If you’ve ever wondered if there is good in the world, you haven’t met Joy Harmon.
Harmon, a young married mom living in Naperville, Illinois, with two small children, was diagnosed with invasive lobular carcinoma triple positive breast cancer in July 2019. Her diagnosis prompted multiple rounds of chemotherapy, hormone therapy infusions and radiation, as well as a bilateral mastectomy and reconstructive surgery. As she was going through all of this, she told her husband and two girls, “Something good is going to come out of this.”
Sure enough, she was right.
During one of her infusion sessions in the fall of 2019 at the Northwestern Medicine Cancer Center in Warrenville, Harmon was talking with two of her three sisters about Thanksgiving. As Harmon looked around the infusion room, it dawned on her that many patients would be spending a portion of their Thanksgiving week at the cancer center, and a lot of them alone.
“That made my heart hurt,” said Harmon. “So many [people] did such amazing things for me and my family during my treatment process. The only way I thought I could thank them properly was to pay it forward and do something for others.”
Harmon thought about putting together little bags filled with some of her favorite items, like slipper socks, lip balm and tissues, to help patients feel more comfortable during their cancer center visit and give them a tiny bit of joy. She ran the idea by social worker, Kaylee Morrison, LCSW, and got the green light.
“My husband and I were planning on paying for all of it because it was something that meant a lot to me,” said Harmon.
Soon after the gift bag idea was hatched, Harmon was picking up her kids from school and was approached by a couple of friends who sell Mary Kay cosmetics. The friends were hosting a Mary Kay event in the month of October in honor of Breast Cancer Awareness month, and asked if they could donate a portion of the proceeds to Harmon’s family. Harmon politely declined as her family had been given tremendous support through gifts, meals and so much more. She did let them know about her gift bag idea and asked if her friends might want to instead donate to the project. Her friends were thrilled to do so. Harmon talked about her idea with additional friends and family members, and was surprised to find that everyone was eager to support it.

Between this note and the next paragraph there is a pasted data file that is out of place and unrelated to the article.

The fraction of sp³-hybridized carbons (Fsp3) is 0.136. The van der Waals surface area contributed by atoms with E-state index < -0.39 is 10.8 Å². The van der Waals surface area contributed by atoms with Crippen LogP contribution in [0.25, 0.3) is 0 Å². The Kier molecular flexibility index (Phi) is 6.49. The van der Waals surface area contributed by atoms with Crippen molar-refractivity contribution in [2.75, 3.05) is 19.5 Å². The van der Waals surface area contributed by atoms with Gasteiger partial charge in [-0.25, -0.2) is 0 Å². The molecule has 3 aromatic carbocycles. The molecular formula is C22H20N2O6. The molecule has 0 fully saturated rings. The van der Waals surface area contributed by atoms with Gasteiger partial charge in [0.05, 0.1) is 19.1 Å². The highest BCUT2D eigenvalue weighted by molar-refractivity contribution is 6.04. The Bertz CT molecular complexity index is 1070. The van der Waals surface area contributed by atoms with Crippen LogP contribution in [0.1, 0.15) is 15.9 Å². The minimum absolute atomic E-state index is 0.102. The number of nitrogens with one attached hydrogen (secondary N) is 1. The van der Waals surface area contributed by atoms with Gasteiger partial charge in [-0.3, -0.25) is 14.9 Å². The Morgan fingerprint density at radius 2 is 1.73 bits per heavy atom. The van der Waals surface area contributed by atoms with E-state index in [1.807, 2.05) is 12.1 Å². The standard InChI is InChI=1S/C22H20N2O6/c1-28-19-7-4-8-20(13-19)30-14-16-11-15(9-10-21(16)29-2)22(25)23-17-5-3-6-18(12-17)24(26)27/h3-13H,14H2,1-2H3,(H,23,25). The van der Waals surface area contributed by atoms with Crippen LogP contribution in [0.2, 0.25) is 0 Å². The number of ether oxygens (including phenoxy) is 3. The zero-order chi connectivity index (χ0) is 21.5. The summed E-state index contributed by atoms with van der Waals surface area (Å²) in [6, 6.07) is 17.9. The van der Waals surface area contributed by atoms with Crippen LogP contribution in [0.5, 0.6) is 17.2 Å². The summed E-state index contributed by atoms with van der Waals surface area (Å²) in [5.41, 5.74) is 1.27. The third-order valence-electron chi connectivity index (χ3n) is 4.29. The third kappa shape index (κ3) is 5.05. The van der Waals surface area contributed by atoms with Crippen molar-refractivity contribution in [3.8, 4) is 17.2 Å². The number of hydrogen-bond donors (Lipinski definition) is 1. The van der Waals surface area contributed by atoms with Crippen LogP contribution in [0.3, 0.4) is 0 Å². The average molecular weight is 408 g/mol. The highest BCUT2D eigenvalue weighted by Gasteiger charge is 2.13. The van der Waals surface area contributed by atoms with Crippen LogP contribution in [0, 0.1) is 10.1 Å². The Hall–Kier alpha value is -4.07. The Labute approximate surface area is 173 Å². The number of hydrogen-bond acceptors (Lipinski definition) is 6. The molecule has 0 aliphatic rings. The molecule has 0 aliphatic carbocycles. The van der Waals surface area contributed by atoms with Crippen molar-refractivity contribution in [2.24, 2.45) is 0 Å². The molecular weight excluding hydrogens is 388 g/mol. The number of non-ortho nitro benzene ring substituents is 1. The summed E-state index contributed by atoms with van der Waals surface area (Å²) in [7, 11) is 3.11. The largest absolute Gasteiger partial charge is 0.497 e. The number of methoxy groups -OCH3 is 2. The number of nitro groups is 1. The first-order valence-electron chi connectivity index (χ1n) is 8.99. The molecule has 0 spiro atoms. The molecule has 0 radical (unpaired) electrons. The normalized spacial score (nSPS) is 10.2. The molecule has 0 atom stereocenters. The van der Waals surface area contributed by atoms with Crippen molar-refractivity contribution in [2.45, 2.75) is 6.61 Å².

“We ended up putting together 100 little gift bags in November and raised over $3,000 in donations,” she said. “People kept giving! I received so many donations as well as people dropping products at my front door. I was blown away.” With all of the extra money she was able to provide over 120 additional gift bags and 80 fuzzy blankets in the months of December, January and February. All of the gifts were given to the patients who were receiving treatment for cancer or were diagnosed with cancer at the Northwestern Medicine Cancer Center in Warrenville.
At that point, Harmon knew she was meant to bring joy to others in the form of small bags filled with treasures. Around the same time, one of her friends came up with the idea to call them “Bags of JOY,” and the name stuck.
The pandemic hit, but that didn’t stall Harmon’s mission. She started shipping Bags of JOY to patients nominated on her Facebook page. And, in February of 2021, Harmon and her husband turned their growing service project into a 501(c)(3) nonprofit organization, which is now “Bringing JOY Inc.”
Through constant fundraising efforts, including apparel and ornament sales, and an upcoming drive-through ice cream event to help garner gift cards, Harmon is creating monthly Bags of JOY for three Northwestern Medicine Cancer Centers (Kishwaukee, Delnor and Warrenville), special bags for children and teens at the Northwestern Medicine Proton Center and gift cards for the children undergoing cancer treatment at Ann & Robert H. Lurie Children’s Hospital of Chicago. Since November 2019, Bringing JOY has provided over 800 Bags of JOY to those going through cancer treatment as well as provided more than 75 gift cards to children undergoing cancer treatment.
“I remember how it felt finding a gift at my front door, reading the cards that poured in, the thankful feeling when meals arrived, and the amazing messages of love and support for me and my family. I always felt thank you was never enough, so this is how we are paying it forward,” explained Harmon. “I wanted to share the joy we received during one of the most trying times in our lives. I truly believe a little joy goes a long way.”
Interested in sharing your story? The LivingWell Community blog wants to hear from you!